• Alexandria Jones

Amanda Gorman Will Become the Youngest Inaugural Poet in the United States

Credits: Kelia Anne

Black women continue to achieve greatness and make history. Amanda Gorman is no stranger to that. At just 22 years old, Gorman is set to recite a poem at the Presidential Inauguration on January 20th; she will be the sixth poet to perform at the event. She shall be listed alongside poets Robert Frost, Maya Angelou, Miller Williams, Elizabeth Alexander, and Richard Blanco, making her the youngest inaugural poet in the United States.

Born and raised in Los Angeles, Gorman enjoyed reading and writing from a young age. As a child, she had a speech impediment which was something that she had to learn to overcome. According to NPR, “She had difficulty saying certain letters of the alphabet — the letter R was especially tough — which caused her to have to constantly ‘self-edit and self-police’."

She went on to study sociology at Harvard University and graduated cum laude. In 2017, as reported by Poets & Writers, Gorman was named the first ever National Youth Poet Laureate in the United States at 19 years old. Her writing has led her to amazing opportunities from performing at the Library of Congress and the Lincoln Center, to receiving invitations to the White House from former President Obama.

Gorman’s poetry tends to explore the intersections of race, marginalization, and feminism. For the inauguration, Gorman faces the challenge of creating a piece that renders hope and unity during a time when America is dealing with the deadly pandemic and political violence. She wrote part of her poem while watching Pro-Trump extremists riot at the U.S. Capitol on her television, a jarring event that makes its way into her work.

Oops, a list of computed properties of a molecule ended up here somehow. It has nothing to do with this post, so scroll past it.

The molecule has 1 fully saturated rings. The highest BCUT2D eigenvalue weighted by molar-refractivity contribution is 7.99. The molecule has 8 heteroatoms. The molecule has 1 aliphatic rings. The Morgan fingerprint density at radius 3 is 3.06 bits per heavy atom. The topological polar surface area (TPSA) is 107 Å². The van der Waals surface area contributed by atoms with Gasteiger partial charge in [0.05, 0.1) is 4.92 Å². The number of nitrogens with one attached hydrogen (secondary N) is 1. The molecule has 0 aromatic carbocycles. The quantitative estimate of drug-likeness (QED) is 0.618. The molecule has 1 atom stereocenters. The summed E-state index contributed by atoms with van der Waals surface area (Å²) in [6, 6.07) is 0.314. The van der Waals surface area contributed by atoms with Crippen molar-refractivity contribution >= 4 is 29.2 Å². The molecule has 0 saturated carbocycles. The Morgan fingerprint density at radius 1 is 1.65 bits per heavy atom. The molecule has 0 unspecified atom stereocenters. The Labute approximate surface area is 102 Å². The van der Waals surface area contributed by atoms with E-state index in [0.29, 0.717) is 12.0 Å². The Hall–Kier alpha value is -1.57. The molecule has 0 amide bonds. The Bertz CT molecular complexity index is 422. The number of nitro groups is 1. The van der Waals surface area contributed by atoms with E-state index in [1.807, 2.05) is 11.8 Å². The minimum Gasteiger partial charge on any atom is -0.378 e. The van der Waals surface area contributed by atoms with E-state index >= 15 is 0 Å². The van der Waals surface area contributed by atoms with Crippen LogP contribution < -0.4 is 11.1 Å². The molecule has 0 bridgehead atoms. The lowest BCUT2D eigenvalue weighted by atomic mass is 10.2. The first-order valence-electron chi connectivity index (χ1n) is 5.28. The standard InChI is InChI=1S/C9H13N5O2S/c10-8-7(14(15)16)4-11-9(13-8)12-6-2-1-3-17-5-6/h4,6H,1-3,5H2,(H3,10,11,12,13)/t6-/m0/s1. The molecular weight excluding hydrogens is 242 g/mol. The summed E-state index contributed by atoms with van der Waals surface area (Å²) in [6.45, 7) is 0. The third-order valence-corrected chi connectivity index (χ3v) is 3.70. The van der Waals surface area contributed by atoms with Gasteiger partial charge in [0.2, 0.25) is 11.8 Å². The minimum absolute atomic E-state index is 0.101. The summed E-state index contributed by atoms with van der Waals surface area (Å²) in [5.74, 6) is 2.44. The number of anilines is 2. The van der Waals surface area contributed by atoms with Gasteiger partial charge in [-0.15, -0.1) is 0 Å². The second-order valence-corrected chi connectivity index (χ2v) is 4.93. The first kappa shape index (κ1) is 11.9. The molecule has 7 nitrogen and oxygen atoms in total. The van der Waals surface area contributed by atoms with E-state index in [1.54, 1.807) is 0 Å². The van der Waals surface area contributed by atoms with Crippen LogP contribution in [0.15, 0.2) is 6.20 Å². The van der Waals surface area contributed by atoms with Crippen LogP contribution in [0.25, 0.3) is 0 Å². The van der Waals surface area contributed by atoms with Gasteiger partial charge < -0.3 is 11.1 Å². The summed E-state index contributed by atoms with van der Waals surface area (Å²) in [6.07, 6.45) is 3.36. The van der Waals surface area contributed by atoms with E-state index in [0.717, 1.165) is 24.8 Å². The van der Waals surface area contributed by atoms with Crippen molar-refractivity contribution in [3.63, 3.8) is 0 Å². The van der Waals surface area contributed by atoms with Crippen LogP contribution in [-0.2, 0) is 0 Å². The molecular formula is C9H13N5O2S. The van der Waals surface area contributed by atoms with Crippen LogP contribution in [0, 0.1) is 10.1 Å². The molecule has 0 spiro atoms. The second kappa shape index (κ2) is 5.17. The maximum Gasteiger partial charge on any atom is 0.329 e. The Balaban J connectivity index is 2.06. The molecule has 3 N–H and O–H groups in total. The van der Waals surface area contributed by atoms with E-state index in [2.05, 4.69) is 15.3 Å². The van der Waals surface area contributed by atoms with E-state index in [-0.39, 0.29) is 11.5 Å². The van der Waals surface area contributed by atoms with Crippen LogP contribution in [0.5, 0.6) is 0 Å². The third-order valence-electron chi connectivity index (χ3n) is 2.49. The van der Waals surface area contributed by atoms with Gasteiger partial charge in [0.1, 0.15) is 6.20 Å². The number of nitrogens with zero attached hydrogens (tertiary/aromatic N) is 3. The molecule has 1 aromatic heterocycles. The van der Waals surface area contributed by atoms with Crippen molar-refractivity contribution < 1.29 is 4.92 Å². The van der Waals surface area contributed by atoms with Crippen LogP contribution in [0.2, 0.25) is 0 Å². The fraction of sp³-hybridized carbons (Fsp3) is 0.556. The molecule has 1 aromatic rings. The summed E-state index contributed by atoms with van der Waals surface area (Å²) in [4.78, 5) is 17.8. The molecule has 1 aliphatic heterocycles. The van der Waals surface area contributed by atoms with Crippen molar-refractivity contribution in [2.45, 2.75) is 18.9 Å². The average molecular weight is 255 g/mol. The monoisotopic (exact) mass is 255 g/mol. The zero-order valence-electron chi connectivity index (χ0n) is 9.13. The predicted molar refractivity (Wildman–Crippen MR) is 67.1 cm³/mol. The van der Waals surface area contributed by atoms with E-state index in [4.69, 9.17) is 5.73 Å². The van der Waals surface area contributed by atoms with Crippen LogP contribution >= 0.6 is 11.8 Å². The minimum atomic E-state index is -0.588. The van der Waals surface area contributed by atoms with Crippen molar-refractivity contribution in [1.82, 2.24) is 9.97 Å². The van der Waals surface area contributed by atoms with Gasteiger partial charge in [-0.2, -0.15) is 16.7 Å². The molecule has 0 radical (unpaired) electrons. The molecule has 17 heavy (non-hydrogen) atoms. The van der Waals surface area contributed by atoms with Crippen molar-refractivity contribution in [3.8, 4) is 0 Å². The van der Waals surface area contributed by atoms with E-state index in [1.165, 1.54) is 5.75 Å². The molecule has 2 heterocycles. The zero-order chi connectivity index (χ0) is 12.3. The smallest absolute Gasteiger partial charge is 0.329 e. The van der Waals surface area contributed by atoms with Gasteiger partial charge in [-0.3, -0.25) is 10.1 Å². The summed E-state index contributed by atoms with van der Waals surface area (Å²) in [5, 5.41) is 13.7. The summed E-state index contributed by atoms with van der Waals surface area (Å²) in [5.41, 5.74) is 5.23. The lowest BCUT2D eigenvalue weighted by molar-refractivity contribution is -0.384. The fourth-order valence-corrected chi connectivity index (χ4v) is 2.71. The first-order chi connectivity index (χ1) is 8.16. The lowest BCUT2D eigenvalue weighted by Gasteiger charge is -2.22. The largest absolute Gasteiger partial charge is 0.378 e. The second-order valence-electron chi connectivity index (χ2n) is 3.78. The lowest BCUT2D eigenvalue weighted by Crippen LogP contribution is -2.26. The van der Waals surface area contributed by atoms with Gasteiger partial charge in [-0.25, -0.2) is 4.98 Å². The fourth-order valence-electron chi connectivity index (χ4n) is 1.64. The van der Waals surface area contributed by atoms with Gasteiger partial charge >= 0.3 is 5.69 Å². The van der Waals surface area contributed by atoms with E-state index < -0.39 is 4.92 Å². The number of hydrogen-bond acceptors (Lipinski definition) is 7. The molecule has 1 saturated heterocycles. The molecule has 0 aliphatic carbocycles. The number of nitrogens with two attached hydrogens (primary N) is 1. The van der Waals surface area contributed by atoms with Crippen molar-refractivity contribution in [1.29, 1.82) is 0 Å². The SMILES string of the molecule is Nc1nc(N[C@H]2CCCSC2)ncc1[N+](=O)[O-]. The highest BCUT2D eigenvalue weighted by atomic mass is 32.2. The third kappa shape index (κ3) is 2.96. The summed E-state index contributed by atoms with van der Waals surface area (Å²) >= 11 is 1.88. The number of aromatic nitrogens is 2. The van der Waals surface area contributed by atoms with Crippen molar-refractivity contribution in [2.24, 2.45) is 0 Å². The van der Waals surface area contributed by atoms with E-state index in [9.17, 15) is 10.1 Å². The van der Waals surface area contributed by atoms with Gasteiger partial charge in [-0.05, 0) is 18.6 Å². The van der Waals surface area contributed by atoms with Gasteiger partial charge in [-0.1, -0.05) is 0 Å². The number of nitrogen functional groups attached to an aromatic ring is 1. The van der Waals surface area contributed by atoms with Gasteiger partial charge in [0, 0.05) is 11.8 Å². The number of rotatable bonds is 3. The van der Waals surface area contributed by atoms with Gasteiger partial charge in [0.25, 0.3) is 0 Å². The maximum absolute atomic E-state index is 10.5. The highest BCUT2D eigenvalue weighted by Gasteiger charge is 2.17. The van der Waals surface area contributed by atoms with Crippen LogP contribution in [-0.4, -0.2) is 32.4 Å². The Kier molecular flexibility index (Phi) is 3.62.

She shared with the Los Angeles Times, “I wasn’t trying to write something in which those events were painted as an irregularity or different from an America that I know,” said Gorman. “America is messy. It’s still in its early development of all that we can become. And I have to recognize that in the poem. I can’t ignore that or erase it. And so I crafted an inaugural poem that recognizes these scars and these wounds. Hopefully, it will move us toward healing them.”

On Wednesday, Gorman will perform her work titled “The Hill We Climb.” She shared an excerpt of her piece with the New York Times: “We’ve seen a force that would shatter our nation rather than share it, / Would destroy our country if it meant delaying democracy. / And this effort very nearly succeeded. / But while democracy can be periodically delayed, / It can never be permanently defeated.”

“In my poem, I’m not going to in any way gloss over what we’ve seen over the past few weeks and, dare I say, the past few years,” Gorman told the New York Times. “But what I really aspire to do in the poem is to be able to use my words to envision a way in which our country can still come together and can still heal,” she said. “It’s doing that in a way that is not erasing or neglecting the harsh truths I think America needs to reconcile with.”

Credits: Kelia Anne

“Now more than ever, the United States needs an inaugural poem,” Gorman continued. “Poetry is typically the touchstone that we go back to when we have to remind ourselves of the history that we stand on, and the future that we stand for.”

The younger generation of creatives continuously prove to the world that there is no age restriction to attain success and define moments of history. Gorman will continue the tradition of her predecessors and speak to America during a dark time, allowing the words of poetry to provide a sliver of light and deliver a message of healing.

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